French government unveils €6.5 billion plan to help young unemployed
The French prime minister has announced an “innovative” €6.5 million “youth plan” to help young people particularly hard hit by the coronavirus crisis.
When he first laid out his political roadmap in early July, the newly-appointed prime minister Jean Castex said “fighting unemployment will be our absolute priority over the next 18 months”.
The need to create jobs for youngsters is pressing indeed. As companies lay off staff in the wake of the coronavirus crisis, young people are the first out the door.
They also have an outsized presence in sectors like tourism and hospitality which have suffered greatly due to health and travel restrictions introduced to fight the Covid-19 pandemic.
As a result, the labour ministry anticipates that as many as 320,000 young people will be registering at job-seeker centres this summer. Youth unemployment, currently running at around 20 percent, could hit 30 percent.
"We’re putting exceptional measures into place because we know that in times of crisis, [young people] are the ones that suffer the most,” Castex said on Thursday.
The plan focuses on encouraging companies to hire youngsters through financial incentives.
Companies hiring someone under the age of 25, between August 2020 and January 2021, will get a €4,000 rebate on its social charges bill.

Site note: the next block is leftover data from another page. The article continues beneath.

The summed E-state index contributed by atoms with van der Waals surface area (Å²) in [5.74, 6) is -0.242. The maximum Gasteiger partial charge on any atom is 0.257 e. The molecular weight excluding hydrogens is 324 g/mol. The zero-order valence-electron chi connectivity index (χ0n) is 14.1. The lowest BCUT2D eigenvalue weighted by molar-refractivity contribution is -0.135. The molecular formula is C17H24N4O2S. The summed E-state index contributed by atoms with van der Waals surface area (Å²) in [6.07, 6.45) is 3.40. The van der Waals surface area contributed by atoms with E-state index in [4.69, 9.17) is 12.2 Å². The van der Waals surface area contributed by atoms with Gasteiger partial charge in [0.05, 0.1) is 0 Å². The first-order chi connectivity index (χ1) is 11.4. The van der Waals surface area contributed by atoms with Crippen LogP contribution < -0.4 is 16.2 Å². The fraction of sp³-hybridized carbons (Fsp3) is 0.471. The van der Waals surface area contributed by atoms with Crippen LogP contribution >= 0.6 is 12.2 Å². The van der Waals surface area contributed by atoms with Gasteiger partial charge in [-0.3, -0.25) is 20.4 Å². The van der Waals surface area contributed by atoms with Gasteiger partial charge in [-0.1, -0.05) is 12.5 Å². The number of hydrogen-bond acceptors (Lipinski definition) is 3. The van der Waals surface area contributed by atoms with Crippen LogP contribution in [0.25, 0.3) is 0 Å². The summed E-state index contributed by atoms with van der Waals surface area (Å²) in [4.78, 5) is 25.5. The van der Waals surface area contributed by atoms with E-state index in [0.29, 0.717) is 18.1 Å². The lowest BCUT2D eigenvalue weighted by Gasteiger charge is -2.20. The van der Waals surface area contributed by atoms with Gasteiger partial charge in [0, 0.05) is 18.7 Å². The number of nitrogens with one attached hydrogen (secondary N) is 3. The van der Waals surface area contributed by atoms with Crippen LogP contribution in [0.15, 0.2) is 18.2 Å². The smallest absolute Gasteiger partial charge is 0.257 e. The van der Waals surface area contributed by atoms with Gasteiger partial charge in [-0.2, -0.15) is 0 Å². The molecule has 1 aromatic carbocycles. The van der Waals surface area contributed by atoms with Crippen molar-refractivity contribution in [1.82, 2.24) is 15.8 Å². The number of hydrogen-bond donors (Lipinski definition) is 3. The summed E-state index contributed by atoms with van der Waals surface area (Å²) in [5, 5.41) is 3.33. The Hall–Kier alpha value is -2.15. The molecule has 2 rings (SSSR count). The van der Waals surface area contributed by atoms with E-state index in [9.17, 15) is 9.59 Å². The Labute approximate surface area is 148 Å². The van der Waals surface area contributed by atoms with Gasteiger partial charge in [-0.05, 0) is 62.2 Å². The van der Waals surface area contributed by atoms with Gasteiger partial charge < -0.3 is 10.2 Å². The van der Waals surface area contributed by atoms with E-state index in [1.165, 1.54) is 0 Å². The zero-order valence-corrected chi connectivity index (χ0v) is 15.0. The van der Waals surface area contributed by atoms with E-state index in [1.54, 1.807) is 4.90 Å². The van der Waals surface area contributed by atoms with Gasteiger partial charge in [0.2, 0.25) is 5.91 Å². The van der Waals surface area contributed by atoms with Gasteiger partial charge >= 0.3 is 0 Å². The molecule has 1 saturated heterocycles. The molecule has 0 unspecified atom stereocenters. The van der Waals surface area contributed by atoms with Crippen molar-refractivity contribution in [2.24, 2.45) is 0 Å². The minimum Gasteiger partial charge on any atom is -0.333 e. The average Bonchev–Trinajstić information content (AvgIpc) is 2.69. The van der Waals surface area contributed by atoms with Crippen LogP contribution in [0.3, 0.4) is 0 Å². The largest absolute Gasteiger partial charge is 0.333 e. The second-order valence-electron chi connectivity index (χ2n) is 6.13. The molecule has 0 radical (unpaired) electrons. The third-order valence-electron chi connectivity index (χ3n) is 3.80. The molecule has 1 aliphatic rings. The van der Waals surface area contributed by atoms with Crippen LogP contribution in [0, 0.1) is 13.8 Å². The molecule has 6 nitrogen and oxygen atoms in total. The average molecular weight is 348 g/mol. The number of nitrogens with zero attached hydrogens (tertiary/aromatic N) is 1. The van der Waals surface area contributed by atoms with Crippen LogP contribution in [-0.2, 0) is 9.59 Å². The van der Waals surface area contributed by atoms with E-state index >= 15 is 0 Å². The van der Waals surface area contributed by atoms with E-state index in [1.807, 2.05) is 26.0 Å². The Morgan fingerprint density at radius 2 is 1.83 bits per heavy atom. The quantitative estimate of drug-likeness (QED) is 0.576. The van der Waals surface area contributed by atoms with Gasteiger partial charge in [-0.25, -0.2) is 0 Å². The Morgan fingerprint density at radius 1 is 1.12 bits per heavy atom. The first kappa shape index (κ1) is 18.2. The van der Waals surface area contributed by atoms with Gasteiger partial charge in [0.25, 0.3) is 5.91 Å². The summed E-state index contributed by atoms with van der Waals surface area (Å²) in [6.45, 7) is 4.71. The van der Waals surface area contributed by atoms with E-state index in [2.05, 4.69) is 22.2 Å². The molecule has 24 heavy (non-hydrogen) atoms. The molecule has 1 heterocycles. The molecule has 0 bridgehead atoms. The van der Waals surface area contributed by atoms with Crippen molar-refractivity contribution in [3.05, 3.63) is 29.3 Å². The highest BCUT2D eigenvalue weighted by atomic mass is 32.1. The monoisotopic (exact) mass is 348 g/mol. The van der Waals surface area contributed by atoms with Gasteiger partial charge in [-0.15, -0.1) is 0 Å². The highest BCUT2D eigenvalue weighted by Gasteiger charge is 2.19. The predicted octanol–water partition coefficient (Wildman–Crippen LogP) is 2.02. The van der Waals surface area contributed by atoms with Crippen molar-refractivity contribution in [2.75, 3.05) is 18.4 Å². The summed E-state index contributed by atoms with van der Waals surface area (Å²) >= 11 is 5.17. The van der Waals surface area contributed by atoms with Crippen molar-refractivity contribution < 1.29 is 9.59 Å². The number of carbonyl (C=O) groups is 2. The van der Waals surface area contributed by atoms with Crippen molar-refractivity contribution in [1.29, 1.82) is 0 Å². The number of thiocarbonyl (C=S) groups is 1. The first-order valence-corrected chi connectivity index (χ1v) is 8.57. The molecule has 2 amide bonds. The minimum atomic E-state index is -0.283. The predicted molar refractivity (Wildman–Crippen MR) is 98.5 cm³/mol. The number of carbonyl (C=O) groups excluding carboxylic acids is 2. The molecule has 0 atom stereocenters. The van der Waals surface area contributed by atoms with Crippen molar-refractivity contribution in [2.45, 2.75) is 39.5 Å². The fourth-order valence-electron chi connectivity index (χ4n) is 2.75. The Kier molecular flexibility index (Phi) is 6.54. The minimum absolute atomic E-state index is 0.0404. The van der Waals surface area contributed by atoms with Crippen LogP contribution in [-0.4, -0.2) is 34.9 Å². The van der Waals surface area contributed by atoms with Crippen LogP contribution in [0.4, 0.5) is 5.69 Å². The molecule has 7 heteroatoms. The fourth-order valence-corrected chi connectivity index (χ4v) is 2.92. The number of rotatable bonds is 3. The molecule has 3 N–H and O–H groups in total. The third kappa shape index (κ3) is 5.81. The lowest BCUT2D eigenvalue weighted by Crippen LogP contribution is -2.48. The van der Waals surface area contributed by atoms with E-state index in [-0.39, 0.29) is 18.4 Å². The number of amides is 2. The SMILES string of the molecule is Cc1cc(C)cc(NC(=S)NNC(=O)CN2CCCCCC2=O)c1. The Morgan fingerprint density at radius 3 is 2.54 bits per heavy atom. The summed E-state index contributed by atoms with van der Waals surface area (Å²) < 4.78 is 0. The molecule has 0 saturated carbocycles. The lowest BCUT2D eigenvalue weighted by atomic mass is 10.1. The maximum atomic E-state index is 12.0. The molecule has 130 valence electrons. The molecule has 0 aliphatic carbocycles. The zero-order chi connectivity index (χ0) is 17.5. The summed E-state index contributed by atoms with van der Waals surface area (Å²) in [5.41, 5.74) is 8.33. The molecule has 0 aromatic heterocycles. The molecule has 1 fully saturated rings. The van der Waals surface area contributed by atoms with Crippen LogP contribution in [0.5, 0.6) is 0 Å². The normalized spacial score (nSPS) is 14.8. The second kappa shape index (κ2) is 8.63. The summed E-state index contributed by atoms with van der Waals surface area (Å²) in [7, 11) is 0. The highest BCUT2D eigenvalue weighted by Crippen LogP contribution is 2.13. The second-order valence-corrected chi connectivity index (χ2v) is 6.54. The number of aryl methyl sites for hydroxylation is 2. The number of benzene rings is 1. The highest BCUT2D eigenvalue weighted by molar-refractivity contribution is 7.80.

The government hopes to sign 450,000 contracts of this type this year.
It also encourages companies to hire apprentices: €5,000 for hiring an apprentice (alternating work and study) under the age of 18 and €8,000 for one over 18.
The plan will boost investment for training programmes in growth sectors such as digital technology, health, green energies, agriculture and industry.
Some 750,000 newly-qualified young people are due to join the job market this summer, at a time when France's economy is expected to shrink by as much as 11 percent.
The government hopes to delay the arrival of at least some of these youngsters. It has created 200,000 new places in vocational higher education where students could study for an extra term or year.
For those struggling the most to find work, some 300,000 individualised programmes will be set up as part of the "1jeune1solution" (a youngster, a solution) plan.
The system of civic service is to be reinforced, offering 100,000 extra assignments in a range of charities and associations.
An ongoing battle
France has long struggled to provide long-term jobs for its young people.
President Emmanuel Macron has pushed through reforms to free up France’s highly regulated job market and incentivise the hiring of apprentices.
They have borne some fruit and unemployment was falling slightly before the crisis.
But despite the reforms, in the fourth quarter of 2019, the rate of youth unemployment was above 20 percent, making it the fourth highest in Europe behind Greece, Spain and Italy, according to the OECD.
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